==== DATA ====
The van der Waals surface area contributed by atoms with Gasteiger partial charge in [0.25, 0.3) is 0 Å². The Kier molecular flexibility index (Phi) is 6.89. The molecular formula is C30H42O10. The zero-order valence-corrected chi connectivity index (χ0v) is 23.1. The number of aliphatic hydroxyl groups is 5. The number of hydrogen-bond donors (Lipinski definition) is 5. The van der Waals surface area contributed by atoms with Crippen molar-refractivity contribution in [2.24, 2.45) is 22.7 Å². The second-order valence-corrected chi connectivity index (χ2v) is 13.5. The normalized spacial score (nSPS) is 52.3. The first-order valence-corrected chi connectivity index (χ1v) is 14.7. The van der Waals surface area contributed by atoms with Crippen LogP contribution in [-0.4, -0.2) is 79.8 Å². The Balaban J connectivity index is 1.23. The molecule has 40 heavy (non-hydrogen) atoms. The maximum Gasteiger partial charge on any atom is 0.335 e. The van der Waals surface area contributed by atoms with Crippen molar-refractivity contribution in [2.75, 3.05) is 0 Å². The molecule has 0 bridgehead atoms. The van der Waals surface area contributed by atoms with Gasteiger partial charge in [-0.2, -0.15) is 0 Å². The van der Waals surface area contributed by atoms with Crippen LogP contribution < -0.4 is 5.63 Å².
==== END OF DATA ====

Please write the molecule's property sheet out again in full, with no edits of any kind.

The van der Waals surface area contributed by atoms with Gasteiger partial charge in [0.25, 0.3) is 0 Å². The Kier molecular flexibility index (Phi) is 6.89. The molecular formula is C30H42O10. The zero-order valence-corrected chi connectivity index (χ0v) is 23.1. The number of aliphatic hydroxyl groups is 5. The number of hydrogen-bond donors (Lipinski definition) is 5. The van der Waals surface area contributed by atoms with Crippen molar-refractivity contribution in [2.24, 2.45) is 22.7 Å². The second-order valence-corrected chi connectivity index (χ2v) is 13.5. The normalized spacial score (nSPS) is 52.3. The first-order valence-corrected chi connectivity index (χ1v) is 14.7. The van der Waals surface area contributed by atoms with Crippen LogP contribution in [-0.4, -0.2) is 79.8 Å². The Balaban J connectivity index is 1.23. The molecule has 40 heavy (non-hydrogen) atoms. The maximum Gasteiger partial charge on any atom is 0.335 e. The van der Waals surface area contributed by atoms with Crippen molar-refractivity contribution in [2.75, 3.05) is 0 Å². The molecule has 0 bridgehead atoms. The van der Waals surface area contributed by atoms with Gasteiger partial charge in [-0.2, -0.15) is 0 Å². The van der Waals surface area contributed by atoms with Crippen LogP contribution < -0.4 is 5.63 Å².